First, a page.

FRIDAY, March 1 (HealthDay News) -- Many women like gel manicures because they are durable and long-lasting, but frequent use can cause nail thinning, brittleness, peeling and cracking, and also hide nail disease, an expert warns.
"In general, any manicure left in place for an extended period of time is not a good idea because you are not seeing what is going on underneath the nail polish," Dr. Chris Adigun, an assistant professor of dermatology at the New York University School of Medicine in New York City, said in an American Academy of Dermatology news release.
"As is the case with most things, moderation is the key when it comes to gel manicures," she said. "If you get them regularly, you need to be aware of the possible consequences and see a board-certified dermatologist if a persistent nail problem develops."
It's unclear whether nail brittleness associated with gel manicures is caused by chemicals in the gel nail polish or by the acetone soaks needed to remove the polish. Acetone dries nails and irritates the skin around the nail, Adigun said.
She said women who get frequent gel manicures need to know that the UV light used to cure the gel is a risk factor for skin cancer. Also, photo damage from the UV light can cause cosmetic changes in the skin surrounding nails.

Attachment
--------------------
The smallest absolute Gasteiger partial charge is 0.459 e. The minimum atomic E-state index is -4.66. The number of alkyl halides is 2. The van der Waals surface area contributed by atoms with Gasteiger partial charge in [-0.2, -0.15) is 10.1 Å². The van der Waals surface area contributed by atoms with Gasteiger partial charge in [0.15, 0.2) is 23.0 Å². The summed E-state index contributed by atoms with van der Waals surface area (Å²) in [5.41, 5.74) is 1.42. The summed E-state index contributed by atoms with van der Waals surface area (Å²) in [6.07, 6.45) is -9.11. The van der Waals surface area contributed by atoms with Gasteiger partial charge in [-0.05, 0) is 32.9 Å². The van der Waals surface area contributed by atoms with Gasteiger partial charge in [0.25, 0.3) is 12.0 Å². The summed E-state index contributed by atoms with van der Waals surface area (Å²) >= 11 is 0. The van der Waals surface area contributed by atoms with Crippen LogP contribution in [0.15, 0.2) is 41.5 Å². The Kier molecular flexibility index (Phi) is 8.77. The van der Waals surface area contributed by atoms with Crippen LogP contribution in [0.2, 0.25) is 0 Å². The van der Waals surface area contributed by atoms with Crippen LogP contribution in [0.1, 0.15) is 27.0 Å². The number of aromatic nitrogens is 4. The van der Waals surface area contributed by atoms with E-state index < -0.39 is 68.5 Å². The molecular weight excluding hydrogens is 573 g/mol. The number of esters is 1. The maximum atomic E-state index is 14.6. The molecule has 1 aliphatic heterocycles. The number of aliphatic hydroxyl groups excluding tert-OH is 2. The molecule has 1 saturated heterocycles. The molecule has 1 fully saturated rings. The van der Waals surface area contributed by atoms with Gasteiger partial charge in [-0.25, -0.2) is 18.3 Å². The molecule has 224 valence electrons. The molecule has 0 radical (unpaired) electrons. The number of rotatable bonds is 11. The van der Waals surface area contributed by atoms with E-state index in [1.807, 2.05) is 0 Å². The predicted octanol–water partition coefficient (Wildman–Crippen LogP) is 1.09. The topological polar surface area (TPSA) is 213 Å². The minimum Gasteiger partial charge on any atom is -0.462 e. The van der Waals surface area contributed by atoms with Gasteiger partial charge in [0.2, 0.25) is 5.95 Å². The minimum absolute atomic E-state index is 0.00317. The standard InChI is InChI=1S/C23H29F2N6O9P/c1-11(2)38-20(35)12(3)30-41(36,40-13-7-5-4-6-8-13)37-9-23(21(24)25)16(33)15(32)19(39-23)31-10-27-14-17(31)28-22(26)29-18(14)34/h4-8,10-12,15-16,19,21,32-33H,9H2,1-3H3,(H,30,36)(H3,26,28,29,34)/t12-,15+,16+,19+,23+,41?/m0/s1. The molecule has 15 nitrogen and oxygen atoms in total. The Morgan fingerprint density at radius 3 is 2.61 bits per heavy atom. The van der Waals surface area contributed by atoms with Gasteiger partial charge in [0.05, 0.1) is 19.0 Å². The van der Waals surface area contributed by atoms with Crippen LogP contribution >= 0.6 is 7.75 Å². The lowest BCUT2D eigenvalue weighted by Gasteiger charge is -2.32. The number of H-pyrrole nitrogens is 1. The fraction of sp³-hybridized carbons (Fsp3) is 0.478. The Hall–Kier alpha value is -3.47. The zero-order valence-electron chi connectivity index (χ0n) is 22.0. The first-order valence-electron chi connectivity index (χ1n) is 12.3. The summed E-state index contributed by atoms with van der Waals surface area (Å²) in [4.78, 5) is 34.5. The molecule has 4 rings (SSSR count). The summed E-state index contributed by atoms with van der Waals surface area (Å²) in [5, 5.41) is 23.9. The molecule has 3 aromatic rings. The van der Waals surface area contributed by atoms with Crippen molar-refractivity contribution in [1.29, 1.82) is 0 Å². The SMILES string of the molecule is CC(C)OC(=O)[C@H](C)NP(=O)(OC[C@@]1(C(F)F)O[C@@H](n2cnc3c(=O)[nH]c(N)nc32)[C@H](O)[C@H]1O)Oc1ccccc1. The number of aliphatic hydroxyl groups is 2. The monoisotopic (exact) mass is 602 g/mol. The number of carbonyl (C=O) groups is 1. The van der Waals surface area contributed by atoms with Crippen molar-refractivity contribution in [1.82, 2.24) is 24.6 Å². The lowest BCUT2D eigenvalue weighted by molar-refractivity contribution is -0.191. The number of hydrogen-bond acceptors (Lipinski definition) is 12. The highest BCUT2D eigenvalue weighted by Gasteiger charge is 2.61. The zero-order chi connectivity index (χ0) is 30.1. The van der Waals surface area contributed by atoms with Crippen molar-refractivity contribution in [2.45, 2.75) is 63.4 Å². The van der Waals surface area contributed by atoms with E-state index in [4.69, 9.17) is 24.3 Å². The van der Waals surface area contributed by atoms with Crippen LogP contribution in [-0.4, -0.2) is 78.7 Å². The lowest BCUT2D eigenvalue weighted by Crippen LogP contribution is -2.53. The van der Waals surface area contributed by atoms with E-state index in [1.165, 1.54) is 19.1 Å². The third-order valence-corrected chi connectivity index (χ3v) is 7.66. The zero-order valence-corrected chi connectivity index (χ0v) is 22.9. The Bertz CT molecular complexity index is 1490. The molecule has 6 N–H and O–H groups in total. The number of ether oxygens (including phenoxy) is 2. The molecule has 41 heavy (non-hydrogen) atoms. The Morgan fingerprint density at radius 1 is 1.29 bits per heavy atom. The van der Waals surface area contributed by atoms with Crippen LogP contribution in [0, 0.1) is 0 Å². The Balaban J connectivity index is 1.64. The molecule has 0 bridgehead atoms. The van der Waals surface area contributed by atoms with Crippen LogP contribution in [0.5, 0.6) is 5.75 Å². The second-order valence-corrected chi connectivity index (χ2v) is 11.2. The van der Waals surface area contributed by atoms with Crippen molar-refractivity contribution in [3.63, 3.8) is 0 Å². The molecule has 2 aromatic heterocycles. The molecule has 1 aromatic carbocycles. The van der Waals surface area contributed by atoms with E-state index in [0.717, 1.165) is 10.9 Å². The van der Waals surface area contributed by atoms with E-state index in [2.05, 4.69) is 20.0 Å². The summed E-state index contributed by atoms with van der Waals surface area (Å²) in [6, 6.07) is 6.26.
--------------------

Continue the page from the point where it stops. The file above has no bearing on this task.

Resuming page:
Another potential problem is that nails continually covered in polish hide any problems occurring under the nail, such as an infection or tumor. This could delay diagnosis and treatment, she said.
Adigun offered the following tips for getting gel manicures:
Pay attention to your nails and allow them to regrow and repair. Consider getting gel manicures only occasionally to decrease the risk of problems.
When getting gel manicures, wear a broad-spectrum sunscreen on your hands to minimize damage caused by exposure to UV light during the curing process.
Tell the manicurist not to push or manipulate the cuticle because that will increase the risk of inflammation and infection and also dry out the nail.
Use traditional nail polish instead of gel nail polish if you have recurring nail problems, or if you have an allergy to acetone, which is used to remove gel manicures.
Rehydrate your nails several times a day with a moisturizing product, such as petroleum jelly, to combat brittleness, thinning and chipping.
When removing gel nail polish, do not chip it with other nails or tools.
Soak only the nails, not the whole hand or fingers, in acetone while nail polish is being removed. This will help prevent skin irritation. If you get gel manicures frequently, consider buying finger wraps that expose only the nails and protect surrounding skin.
If you notice any unusual changes to the nails, see a dermatologist.
The U.S. Food and Drug Administration has more about nail-care products.
SOURCE: American Academy of Dermatology, news release, March 1, 2013